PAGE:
School Less: Students should explore, be more involved in extracurriculars, shift focus away from grades

HiLite Staff

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The commencement of the school year means we will soon return to a time of overstressing about grades, late nights completing homework and fewer hours of sleep, all leading to an overall decline in our well-being.

However, though high school is a time in our lives for strong academic growth, more importantly, it is an adolescent period for growing.

During this period, high schoolers have the chance to try and learn about diverse ventures, whether it be trying new sports, researching an interesting topic or starting a charity with one’s friends.

According to a 2017 US News study, high school teachers on average give about 3.5 hours of homework a week. With seven classes, that totals to 24.5 hours. Combined with the findings of a 2018 Centers for Disease Control study, which found that 73 percent of high schoolers aren’t getting enough sleep, we ask students to truly evaluate the purpose of this rigor. Twenty, 10, even five years from now, what are the lessons we will remember from high school?

It is important to realize high school is a great time to try anything and foster new ideas. There will be very few times in our lives again when we have so many resources to our avail while also having so little fear of change or even failure, especially in terms of entrepreneuring our own business or renovating a club. Therefore, we encourage students to be more passionately involved in extracurriculars and other outside-of-school ventures this school year, because it will truly create the most personal growth while also creating the most positive high school experience.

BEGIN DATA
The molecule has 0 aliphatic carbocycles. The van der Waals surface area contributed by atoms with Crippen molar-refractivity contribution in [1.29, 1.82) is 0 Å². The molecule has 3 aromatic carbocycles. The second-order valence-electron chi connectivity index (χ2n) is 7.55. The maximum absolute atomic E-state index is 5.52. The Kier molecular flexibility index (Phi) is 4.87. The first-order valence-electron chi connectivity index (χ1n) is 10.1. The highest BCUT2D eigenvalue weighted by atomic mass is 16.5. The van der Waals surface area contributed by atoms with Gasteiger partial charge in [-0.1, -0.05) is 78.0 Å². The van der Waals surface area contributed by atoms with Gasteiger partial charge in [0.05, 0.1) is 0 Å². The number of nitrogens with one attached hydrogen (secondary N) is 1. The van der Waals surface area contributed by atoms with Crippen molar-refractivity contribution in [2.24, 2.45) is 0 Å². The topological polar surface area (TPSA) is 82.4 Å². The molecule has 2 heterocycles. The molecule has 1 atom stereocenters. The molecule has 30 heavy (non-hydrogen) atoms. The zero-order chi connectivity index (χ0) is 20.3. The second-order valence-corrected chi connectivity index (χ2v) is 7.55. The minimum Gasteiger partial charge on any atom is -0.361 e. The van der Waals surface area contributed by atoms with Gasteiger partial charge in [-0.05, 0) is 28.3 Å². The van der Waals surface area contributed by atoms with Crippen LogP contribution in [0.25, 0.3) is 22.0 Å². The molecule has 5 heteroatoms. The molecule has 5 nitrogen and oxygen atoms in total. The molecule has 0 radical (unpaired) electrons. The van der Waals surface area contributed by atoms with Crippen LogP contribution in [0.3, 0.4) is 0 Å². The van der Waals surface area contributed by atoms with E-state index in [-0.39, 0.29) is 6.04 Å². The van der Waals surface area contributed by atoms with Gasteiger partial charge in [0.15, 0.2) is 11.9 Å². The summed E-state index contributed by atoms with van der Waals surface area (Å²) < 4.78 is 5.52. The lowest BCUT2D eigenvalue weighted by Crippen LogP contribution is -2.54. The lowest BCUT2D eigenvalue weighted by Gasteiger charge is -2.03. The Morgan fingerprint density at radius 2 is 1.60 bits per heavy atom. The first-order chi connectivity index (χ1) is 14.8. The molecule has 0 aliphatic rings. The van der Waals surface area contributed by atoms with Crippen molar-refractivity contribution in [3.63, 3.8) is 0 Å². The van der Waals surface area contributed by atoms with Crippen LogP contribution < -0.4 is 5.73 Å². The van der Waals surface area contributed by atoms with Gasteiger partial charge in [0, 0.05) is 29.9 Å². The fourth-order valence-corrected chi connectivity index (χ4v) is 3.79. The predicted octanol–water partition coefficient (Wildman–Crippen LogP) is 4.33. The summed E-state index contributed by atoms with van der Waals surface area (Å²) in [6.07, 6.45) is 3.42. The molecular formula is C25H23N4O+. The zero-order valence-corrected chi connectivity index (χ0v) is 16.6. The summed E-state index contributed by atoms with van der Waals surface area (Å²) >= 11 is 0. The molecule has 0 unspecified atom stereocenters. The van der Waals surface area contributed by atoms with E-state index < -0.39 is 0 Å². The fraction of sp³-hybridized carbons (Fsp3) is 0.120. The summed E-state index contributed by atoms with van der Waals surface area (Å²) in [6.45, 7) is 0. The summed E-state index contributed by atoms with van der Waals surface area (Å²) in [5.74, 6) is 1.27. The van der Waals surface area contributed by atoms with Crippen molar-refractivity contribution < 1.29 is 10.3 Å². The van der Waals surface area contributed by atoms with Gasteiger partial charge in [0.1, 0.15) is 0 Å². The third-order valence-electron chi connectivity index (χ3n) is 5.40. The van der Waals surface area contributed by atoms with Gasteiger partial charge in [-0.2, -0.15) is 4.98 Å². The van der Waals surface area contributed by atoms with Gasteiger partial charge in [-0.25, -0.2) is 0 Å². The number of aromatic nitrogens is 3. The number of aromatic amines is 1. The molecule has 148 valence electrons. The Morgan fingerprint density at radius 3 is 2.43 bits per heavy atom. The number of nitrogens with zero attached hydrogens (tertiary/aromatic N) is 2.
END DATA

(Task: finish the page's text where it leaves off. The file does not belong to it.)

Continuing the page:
At this school, one avenue for potential revitalization is our clubs: although we may have long-standing traditions, it’s important to consider implementing new ideas and events when necessary. For example, Senate has always hosted Homecoming trike races, but this year they have decided to change this event in hopes of getting more participation. Similarly, other clubs that are in a comfortable pace of repeating events annually and sticking to the same plans should also consider a voice of change, even if this means shifting some attention away from perfect grades and toward these personal projects.

Although academics are important, it’s equally important to encourage and focus on our growth outside of the classroom, too. The experiences we gain from our participation in extra activities can result in lessons just as important, if not more so, than the lessons we learn from assessments. Our free thought, radical ideas and personal experiences are what will drive change in the world someday, and these can all start in our own school.

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